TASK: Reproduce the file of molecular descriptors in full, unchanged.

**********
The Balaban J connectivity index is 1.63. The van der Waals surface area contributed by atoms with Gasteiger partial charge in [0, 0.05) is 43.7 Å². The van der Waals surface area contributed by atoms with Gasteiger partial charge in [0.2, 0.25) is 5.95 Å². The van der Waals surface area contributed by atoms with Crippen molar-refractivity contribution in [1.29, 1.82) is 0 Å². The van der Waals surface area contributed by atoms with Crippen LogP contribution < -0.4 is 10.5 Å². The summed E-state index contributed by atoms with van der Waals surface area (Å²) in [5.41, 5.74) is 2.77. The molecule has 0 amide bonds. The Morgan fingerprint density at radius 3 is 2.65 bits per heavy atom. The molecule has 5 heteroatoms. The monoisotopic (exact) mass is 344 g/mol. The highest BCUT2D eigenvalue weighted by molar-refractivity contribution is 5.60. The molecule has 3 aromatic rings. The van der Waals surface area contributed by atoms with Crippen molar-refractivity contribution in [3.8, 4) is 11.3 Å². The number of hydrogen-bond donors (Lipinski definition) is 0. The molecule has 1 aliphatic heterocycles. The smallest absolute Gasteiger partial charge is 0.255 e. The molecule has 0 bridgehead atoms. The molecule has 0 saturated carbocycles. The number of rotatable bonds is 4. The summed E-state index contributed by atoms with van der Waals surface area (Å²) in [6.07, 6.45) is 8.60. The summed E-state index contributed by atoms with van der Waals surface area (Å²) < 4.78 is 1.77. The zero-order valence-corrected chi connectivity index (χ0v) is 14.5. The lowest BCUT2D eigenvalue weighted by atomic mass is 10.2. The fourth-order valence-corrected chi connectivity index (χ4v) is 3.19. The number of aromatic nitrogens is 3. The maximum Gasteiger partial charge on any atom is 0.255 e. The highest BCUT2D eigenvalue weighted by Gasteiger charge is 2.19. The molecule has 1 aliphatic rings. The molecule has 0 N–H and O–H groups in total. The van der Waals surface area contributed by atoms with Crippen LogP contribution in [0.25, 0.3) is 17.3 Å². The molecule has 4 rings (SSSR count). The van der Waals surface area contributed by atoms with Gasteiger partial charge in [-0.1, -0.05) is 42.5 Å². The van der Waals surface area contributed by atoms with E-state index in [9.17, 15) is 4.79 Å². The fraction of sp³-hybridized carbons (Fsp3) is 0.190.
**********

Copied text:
The Balaban J connectivity index is 1.63. The van der Waals surface area contributed by atoms with Gasteiger partial charge in [0, 0.05) is 43.7 Å². The van der Waals surface area contributed by atoms with Gasteiger partial charge in [0.2, 0.25) is 5.95 Å². The van der Waals surface area contributed by atoms with Crippen molar-refractivity contribution in [1.29, 1.82) is 0 Å². The van der Waals surface area contributed by atoms with Crippen LogP contribution < -0.4 is 10.5 Å². The summed E-state index contributed by atoms with van der Waals surface area (Å²) in [5.41, 5.74) is 2.77. The molecule has 0 amide bonds. The Morgan fingerprint density at radius 3 is 2.65 bits per heavy atom. The molecule has 5 heteroatoms. The monoisotopic (exact) mass is 344 g/mol. The highest BCUT2D eigenvalue weighted by molar-refractivity contribution is 5.60. The molecule has 3 aromatic rings. The van der Waals surface area contributed by atoms with Crippen molar-refractivity contribution in [3.8, 4) is 11.3 Å². The number of hydrogen-bond donors (Lipinski definition) is 0. The molecule has 1 aliphatic heterocycles. The smallest absolute Gasteiger partial charge is 0.255 e. The molecule has 0 bridgehead atoms. The molecule has 0 saturated carbocycles. The number of rotatable bonds is 4. The summed E-state index contributed by atoms with van der Waals surface area (Å²) in [6.07, 6.45) is 8.60. The summed E-state index contributed by atoms with van der Waals surface area (Å²) < 4.78 is 1.77. The zero-order valence-corrected chi connectivity index (χ0v) is 14.5. The lowest BCUT2D eigenvalue weighted by atomic mass is 10.2. The fourth-order valence-corrected chi connectivity index (χ4v) is 3.19. The number of aromatic nitrogens is 3. The maximum Gasteiger partial charge on any atom is 0.255 e. The highest BCUT2D eigenvalue weighted by Gasteiger charge is 2.19. The molecule has 1 aliphatic rings. The molecule has 0 N–H and O–H groups in total. The van der Waals surface area contributed by atoms with Crippen LogP contribution in [0.25, 0.3) is 17.3 Å². The molecule has 4 rings (SSSR count). The van der Waals surface area contributed by atoms with Gasteiger partial charge in [-0.1, -0.05) is 42.5 Å². The van der Waals surface area contributed by atoms with E-state index in [9.17, 15) is 4.79 Å². The fraction of sp³-hybridized carbons (Fsp3) is 0.190.